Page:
I was attacked for having a personal stake in stopping fossil fuels. I do – and so do you

For the Monitor
Published: 12/26/2019 5:36:41 PM

In a recent opinion piece (Monitor, Dec. 21), I was attacked for opposing the Granite Bridge pipeline, a multi-decade investment in fracked natural gas that will cost New Hampshire ratepayers of Liberty Utilities over $400 million and worsen the climate crisis compared to clean alternatives available today.

Although I clearly stated that I “work on clean energy” and have made my positions and affiliations abundantly clear for years, the writer called me “underhanded” and insisted I was opposing Granite Bridge for “personal financial interest.”

As a longtime advocate for public ethics and transparency, I do not take such accusations lightly. I therefore welcome this opportunity to explain my personal reasons for opposing this and any other long-term investment in fossil fuels. I also invite the author to disclose whether his piece was written by himself or the Granite Bridge lobbyist with whom he works, who leveled the very same accusations against me prior to publication.

Like generations of my family before me, I have been committed to environmental protection since growing up in the woods and mountains of New Hampshire. When I took a defining college course on climate change in 2003, I determined there was no more urgent issue facing our planet and began a 13-year effort to stop fossil fuel money, and other special interests, from corrupting our politics as a nonprofit campaign reformer in NH. Sadly, I did not succeed, as the millions of dollars in donations from big oil, gas, and coal – and billions in resulting taxpayer subsidies – make painfully clear each year.

My failure to bring about systemic change in politics led me to seek a different path for climate action after 2016. I joined an employee-owned Benefit Corporation and began helping N.H. towns and nonprofits say no to fossil fuels by harnessing N.H.’s abundant solar resource. (Contrary to my critic’s unsupported claims, research shows that N.H. could meet 100% of its energy needs year-round with clean renewables while cutting costs for all).

The founders of my company, ReVision Energy, graciously agreed to let me keep speaking out on matters of concern to me, regardless of whether they help or hurt our business. In this case, the cost of opposing a major N.H. utility and its many political allies in Concord likely outweigh the benefits of advancing heat pumps, which total just 2.8% of ReVision’s N.H. sales (contrary to the author’s claim, I do not sell heat pumps).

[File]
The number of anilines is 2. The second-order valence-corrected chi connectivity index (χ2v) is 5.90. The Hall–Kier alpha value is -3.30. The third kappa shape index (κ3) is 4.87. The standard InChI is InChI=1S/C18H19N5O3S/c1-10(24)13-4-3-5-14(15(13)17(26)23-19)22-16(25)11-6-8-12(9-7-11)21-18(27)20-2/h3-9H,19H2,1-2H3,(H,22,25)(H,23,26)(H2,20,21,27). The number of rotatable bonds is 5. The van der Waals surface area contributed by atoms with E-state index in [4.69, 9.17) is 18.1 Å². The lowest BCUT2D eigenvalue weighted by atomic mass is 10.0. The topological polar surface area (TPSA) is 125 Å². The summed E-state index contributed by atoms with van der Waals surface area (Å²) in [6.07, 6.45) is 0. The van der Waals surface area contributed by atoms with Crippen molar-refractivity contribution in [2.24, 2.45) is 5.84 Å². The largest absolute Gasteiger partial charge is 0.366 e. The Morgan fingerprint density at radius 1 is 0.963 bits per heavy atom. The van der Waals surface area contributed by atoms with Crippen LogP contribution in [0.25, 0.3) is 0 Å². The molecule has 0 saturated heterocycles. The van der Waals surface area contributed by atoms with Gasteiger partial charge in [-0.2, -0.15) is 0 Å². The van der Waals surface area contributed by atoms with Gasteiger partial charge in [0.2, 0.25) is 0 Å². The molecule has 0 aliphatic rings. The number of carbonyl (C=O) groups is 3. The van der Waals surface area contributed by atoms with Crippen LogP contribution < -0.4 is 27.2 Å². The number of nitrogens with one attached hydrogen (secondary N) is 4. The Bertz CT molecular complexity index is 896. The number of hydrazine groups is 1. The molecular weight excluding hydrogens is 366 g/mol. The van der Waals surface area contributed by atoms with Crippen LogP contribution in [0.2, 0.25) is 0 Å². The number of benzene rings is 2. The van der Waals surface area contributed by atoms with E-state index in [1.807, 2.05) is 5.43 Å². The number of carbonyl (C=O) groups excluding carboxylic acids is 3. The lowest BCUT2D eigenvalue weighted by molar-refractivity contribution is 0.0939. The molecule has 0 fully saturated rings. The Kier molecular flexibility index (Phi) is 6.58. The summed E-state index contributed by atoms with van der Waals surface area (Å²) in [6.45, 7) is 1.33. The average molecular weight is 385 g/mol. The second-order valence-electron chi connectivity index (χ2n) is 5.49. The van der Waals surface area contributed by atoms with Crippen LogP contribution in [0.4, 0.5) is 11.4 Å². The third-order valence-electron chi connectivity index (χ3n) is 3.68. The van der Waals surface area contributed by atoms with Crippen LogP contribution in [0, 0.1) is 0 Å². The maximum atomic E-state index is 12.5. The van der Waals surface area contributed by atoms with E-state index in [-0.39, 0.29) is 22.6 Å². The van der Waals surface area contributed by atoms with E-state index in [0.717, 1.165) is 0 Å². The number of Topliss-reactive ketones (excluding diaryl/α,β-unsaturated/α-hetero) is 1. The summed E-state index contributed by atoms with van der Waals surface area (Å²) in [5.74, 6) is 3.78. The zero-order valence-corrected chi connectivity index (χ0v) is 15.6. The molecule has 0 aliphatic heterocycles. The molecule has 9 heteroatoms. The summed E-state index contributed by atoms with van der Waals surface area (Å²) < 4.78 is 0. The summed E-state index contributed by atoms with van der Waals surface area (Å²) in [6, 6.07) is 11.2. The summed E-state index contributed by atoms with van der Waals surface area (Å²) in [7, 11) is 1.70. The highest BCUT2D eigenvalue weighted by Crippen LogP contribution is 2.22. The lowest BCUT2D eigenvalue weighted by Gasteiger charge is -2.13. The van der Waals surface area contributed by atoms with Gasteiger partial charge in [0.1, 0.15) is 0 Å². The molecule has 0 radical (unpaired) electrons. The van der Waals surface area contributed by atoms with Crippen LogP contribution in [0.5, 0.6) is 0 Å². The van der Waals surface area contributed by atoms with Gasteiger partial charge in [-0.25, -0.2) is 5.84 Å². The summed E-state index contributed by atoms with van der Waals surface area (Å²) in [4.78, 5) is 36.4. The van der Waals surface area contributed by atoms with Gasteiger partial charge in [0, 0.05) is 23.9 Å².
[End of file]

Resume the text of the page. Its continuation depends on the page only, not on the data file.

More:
In an effort to walk the talk, my wife and I also set out to invest our family’s savings in transitioning off fossil fuels through solar panels, electric vehicles, and heat pumps. Although my critic insists (again without evidence) that they do not work well in the cold, I am pleased to offer him something more than the several independent studies I previously cited: an invitation to spend a winter night with us and judge for himself (lasagna and apple crisp on me)!

As for Granite Bridge, before taking my position I spent hours listening to the pipeline’s lobbyist at Liberty Utilities and reading the studies he sent (commissioned by the utility). Then I re-examined the independent research on fracked gas, pipeline explosions and fugitive methane emissions, which are 86 times more potent than CO2 at warming the planet and effectively negate the global warming “benefits” of gas versus oil and coal, according to peer-reviewed research in the journalNature and many other publications. As the New York Times reported just this month, “natural gas…has become the biggest driver of emissions growth globally” thanks in part to a recent jump in gas flaring. New pipelines simply cannot solve the climate crisis, as my critic claims.

Finally, I re-examined the hidden costs of climate damage, which the International Monetary Fund estimates at $649 billion in the United States, or $2.7 billion in New Hampshire every year. I considered the $645 million in N.H. coastal property threatened by rising seas and the many premature deaths and unnecessary hospitalizations Granite Staters suffer from fossil fuel pollution and Lyme disease in a climate that is already warming far faster than predicted.

All of which brings me back to the reason I was attacked for opposing Granite Bridge: self-interest. The truth is, I do have a personal stake in stopping new fossil fuel investments wherever they occur – and so do you. For the good of my three young kids and yours, I refuse to be silent about the mounting climate crisis or the emerging clean tech solutions to which I have chosen to dedicate my public career in a manner that is anything but “disingenuous” or “underhanded.”

As for my presumed opponent in this debate, I wish him and his union well, and look forward to the day when New Hampshire policies allow us to put thousands more union tradesmen to work building the clean energy future our kids and climate demand, as neighboring states have shown. Perhaps that’s a plan worth hatching over lasagna and apple crisp?

(Dan Weeks works on clean energy and lives in Nashua with his wife and kids.)

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